Rogue Protocol by Martha Wells

Book three of the Murderbot Diaries keeps us right on track, and they’re so slim and easy to read, it takes willpower not to binge them. Our murderbot takes on a new name for this adventure, and a new self-designed mission; both of these are outside the normal range for murderbots (or SecUnits, for security units). But our SecUnit is special. In some ways, this episode resembles the last, in Artificial Condition: the murderbot hitches a ride, hoping to quietly take in some shows and maybe a little light reading and be left alone until arrival at the next place where it hopes to do a little research, solve a mystery. But it gets 1. recognized by a bot it didn’t anticipate and 2. tangled up in the plans and lives of a group of humans it regrets feeling something for, and therefore 3. roped into protecting them – like in its old life, but on its own terms.

The pattern here continues to develop an important point: bots and SecUnits are rather closer to being “people” than we are originally led to believe, meaning they have loyalties, feelings, and personalities. This allows for some ideas about liberties, responsibilities, and “human” rights (which in this world may need to apply to some beings that are not strictly human). It also makes me look forward to what is to come. Our murderbot (of the several names, now) will carry on, growing into its own. It will continue to meet more characters that will test its understanding of bots (etc.), and eventually I imagine it will have to redefine that understanding, as I am doing as reader. I can’t wait for more adventures. And I love the murderbot’s sense of humor and irony as much as ever.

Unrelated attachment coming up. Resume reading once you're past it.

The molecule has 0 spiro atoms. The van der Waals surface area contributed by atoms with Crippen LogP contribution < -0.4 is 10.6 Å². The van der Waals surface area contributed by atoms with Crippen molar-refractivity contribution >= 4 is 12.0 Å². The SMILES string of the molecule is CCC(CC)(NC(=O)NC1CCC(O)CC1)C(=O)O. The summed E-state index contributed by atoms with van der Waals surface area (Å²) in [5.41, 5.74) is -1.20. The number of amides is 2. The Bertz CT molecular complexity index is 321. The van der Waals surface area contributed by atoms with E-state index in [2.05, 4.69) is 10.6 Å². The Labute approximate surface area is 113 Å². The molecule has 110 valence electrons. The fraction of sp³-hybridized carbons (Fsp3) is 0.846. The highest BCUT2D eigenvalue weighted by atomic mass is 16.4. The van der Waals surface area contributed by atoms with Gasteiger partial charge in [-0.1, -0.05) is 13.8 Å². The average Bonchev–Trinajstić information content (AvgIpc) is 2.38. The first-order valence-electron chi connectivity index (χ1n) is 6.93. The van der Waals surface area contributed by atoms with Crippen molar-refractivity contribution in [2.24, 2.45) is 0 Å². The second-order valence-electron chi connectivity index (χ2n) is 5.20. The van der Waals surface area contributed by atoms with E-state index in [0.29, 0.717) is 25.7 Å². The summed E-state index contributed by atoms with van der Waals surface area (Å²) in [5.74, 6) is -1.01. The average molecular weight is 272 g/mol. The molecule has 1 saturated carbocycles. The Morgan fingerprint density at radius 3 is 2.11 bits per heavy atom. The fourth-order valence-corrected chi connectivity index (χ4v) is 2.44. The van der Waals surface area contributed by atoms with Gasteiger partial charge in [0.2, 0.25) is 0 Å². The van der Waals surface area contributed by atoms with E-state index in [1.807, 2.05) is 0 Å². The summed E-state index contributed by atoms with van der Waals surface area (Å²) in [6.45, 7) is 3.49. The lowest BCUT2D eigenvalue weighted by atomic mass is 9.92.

Another fun twist in this novella was the murderbot – an avid consumer of serial entertainment shows, remember – forming some opinions about what would and wouldn’t make good entertainment feed narrative. I’d love to see it get into the writers’ room!

This was book three and there are only six; I’m already sad. One of these is a full-length novel, though? That will be fun!


Rating: 7 core samples.

Artificial Condition by Martha Wells